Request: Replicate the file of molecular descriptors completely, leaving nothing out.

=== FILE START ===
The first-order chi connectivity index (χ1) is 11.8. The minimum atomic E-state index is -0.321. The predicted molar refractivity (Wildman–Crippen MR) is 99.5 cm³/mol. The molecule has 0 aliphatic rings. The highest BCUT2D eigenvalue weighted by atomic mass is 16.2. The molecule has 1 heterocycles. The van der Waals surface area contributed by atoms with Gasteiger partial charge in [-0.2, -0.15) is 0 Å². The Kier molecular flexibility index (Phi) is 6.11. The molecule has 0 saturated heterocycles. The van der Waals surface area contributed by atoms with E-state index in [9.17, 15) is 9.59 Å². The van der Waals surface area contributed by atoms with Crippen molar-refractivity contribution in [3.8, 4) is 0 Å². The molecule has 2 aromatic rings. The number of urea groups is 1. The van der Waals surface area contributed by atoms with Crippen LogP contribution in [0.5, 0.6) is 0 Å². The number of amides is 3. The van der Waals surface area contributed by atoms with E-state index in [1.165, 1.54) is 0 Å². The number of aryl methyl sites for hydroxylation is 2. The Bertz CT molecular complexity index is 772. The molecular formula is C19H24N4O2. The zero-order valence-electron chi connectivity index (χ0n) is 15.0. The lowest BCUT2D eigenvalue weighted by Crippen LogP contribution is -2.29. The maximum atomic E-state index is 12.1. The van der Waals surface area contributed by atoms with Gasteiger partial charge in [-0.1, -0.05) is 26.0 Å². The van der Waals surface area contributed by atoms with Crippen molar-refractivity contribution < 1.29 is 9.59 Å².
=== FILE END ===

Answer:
The first-order chi connectivity index (χ1) is 11.8. The minimum atomic E-state index is -0.321. The predicted molar refractivity (Wildman–Crippen MR) is 99.5 cm³/mol. The molecule has 0 aliphatic rings. The highest BCUT2D eigenvalue weighted by atomic mass is 16.2. The molecule has 1 heterocycles. The van der Waals surface area contributed by atoms with Gasteiger partial charge in [-0.2, -0.15) is 0 Å². The Kier molecular flexibility index (Phi) is 6.11. The molecule has 0 saturated heterocycles. The van der Waals surface area contributed by atoms with E-state index in [9.17, 15) is 9.59 Å². The van der Waals surface area contributed by atoms with Crippen molar-refractivity contribution in [3.8, 4) is 0 Å². The molecule has 2 aromatic rings. The number of urea groups is 1. The van der Waals surface area contributed by atoms with Crippen LogP contribution in [0.5, 0.6) is 0 Å². The number of amides is 3. The van der Waals surface area contributed by atoms with E-state index in [1.165, 1.54) is 0 Å². The number of aryl methyl sites for hydroxylation is 2. The Bertz CT molecular complexity index is 772. The molecular formula is C19H24N4O2. The zero-order valence-electron chi connectivity index (χ0n) is 15.0. The lowest BCUT2D eigenvalue weighted by Crippen LogP contribution is -2.29. The maximum atomic E-state index is 12.1. The van der Waals surface area contributed by atoms with Gasteiger partial charge in [-0.1, -0.05) is 26.0 Å². The van der Waals surface area contributed by atoms with Crippen molar-refractivity contribution < 1.29 is 9.59 Å².